The tesing process began with the display. Once the function was written to handle printing the stock names and prices one after the other, it first ran simple words with no acctual input. This checked that it worked with very long or very short names and prices. Once the display was verified, the API calls were added. To make sure the API was not triggered too often, the program would print out the time every time it made a call. Once the API caller was verified to trigger at the correct interval and return a valid number, the output of that function was fed into the printer. Testing the fifo connection started out with a simple reading program and writing program. This was just to verify how to get each function to access the fifo. Once it was determined how to easily access the fifo, the display function had some lines added to read from the fifo and generate a new window for the prediction. The predicting function was tested first by simply loading a model and requesting a prediction for just one value. Further testing added on the ability for the model predictor to access information on the stocks and use that information to guess the price change. The predictor was then given lines to write to the fifo and the loop was complete.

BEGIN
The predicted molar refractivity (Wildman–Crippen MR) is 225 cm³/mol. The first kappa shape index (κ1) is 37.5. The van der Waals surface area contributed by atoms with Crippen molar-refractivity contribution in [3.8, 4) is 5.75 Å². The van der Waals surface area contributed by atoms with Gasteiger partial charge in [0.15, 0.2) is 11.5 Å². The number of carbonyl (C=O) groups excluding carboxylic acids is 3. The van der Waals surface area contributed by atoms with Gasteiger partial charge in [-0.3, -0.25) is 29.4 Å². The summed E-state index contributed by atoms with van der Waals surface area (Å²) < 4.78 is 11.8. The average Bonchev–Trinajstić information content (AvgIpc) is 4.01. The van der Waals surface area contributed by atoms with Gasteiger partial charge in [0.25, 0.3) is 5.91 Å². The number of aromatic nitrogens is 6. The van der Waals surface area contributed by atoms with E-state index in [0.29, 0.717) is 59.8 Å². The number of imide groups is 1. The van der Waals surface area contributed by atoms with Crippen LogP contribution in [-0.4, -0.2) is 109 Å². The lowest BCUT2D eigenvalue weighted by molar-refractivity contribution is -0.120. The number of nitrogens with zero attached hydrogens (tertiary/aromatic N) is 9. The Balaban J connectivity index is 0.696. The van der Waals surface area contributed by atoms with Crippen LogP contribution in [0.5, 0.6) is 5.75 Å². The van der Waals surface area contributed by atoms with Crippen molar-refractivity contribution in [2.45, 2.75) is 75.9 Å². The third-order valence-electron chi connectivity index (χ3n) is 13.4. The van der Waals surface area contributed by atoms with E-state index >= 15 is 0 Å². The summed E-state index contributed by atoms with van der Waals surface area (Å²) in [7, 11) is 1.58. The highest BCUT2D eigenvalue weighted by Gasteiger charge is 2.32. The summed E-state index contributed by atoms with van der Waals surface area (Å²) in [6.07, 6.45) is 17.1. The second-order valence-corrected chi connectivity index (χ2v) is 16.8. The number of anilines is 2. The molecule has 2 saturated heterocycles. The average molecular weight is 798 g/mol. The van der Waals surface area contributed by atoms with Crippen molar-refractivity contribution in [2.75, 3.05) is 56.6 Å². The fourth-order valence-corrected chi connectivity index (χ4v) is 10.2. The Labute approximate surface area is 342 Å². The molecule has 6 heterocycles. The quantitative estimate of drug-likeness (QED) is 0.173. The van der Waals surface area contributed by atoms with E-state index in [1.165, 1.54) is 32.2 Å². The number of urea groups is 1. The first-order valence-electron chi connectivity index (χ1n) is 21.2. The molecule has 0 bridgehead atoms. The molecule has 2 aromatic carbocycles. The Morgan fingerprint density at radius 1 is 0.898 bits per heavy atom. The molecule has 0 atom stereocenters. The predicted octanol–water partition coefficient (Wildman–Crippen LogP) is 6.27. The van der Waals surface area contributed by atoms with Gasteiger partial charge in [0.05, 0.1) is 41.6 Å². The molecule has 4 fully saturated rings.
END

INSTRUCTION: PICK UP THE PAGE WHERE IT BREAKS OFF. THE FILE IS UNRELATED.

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After the model has been trained, we used the most recent two days of stock prices for prediction and then compared them for their real values. It ended with a mean absolute percentage error (MAPE) of less than or equal to 13% for the 8 companies tested, which is fairly acceptable. This method was found to be more accurate when testing across 100 days instead of 100 months.